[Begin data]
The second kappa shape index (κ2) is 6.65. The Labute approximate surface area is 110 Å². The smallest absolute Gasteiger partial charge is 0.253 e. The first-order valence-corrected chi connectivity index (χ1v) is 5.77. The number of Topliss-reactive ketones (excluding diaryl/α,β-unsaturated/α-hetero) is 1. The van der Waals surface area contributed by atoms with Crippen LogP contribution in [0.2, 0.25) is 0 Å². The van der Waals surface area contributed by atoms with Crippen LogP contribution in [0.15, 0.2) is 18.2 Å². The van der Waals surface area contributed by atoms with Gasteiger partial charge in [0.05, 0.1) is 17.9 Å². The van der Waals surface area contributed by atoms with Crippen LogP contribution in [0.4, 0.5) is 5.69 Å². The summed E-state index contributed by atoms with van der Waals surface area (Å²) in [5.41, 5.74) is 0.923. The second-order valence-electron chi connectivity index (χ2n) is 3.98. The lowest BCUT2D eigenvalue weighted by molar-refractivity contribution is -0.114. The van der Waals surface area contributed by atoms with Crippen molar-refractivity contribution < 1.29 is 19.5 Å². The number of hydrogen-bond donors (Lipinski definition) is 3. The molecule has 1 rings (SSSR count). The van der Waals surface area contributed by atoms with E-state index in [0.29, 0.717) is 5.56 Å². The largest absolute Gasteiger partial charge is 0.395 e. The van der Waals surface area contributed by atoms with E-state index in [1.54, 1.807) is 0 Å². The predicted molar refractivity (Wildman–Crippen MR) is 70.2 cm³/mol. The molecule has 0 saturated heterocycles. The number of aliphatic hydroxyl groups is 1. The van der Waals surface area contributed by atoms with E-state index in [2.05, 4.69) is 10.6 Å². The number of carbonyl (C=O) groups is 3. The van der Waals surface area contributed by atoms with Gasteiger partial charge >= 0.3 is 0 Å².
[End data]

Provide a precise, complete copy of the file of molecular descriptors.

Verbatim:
The second kappa shape index (κ2) is 6.65. The Labute approximate surface area is 110 Å². The smallest absolute Gasteiger partial charge is 0.253 e. The first-order valence-corrected chi connectivity index (χ1v) is 5.77. The number of Topliss-reactive ketones (excluding diaryl/α,β-unsaturated/α-hetero) is 1. The van der Waals surface area contributed by atoms with Crippen LogP contribution in [0.2, 0.25) is 0 Å². The van der Waals surface area contributed by atoms with Crippen LogP contribution in [0.15, 0.2) is 18.2 Å². The van der Waals surface area contributed by atoms with Gasteiger partial charge in [0.05, 0.1) is 17.9 Å². The van der Waals surface area contributed by atoms with Crippen LogP contribution in [0.4, 0.5) is 5.69 Å². The summed E-state index contributed by atoms with van der Waals surface area (Å²) in [5.41, 5.74) is 0.923. The second-order valence-electron chi connectivity index (χ2n) is 3.98. The lowest BCUT2D eigenvalue weighted by molar-refractivity contribution is -0.114. The van der Waals surface area contributed by atoms with Crippen molar-refractivity contribution < 1.29 is 19.5 Å². The number of hydrogen-bond donors (Lipinski definition) is 3. The molecule has 1 rings (SSSR count). The van der Waals surface area contributed by atoms with E-state index in [0.29, 0.717) is 5.56 Å². The largest absolute Gasteiger partial charge is 0.395 e. The van der Waals surface area contributed by atoms with E-state index in [1.54, 1.807) is 0 Å². The predicted molar refractivity (Wildman–Crippen MR) is 70.2 cm³/mol. The molecule has 0 saturated heterocycles. The number of aliphatic hydroxyl groups is 1. The van der Waals surface area contributed by atoms with E-state index in [2.05, 4.69) is 10.6 Å². The number of carbonyl (C=O) groups is 3. The van der Waals surface area contributed by atoms with Gasteiger partial charge >= 0.3 is 0 Å².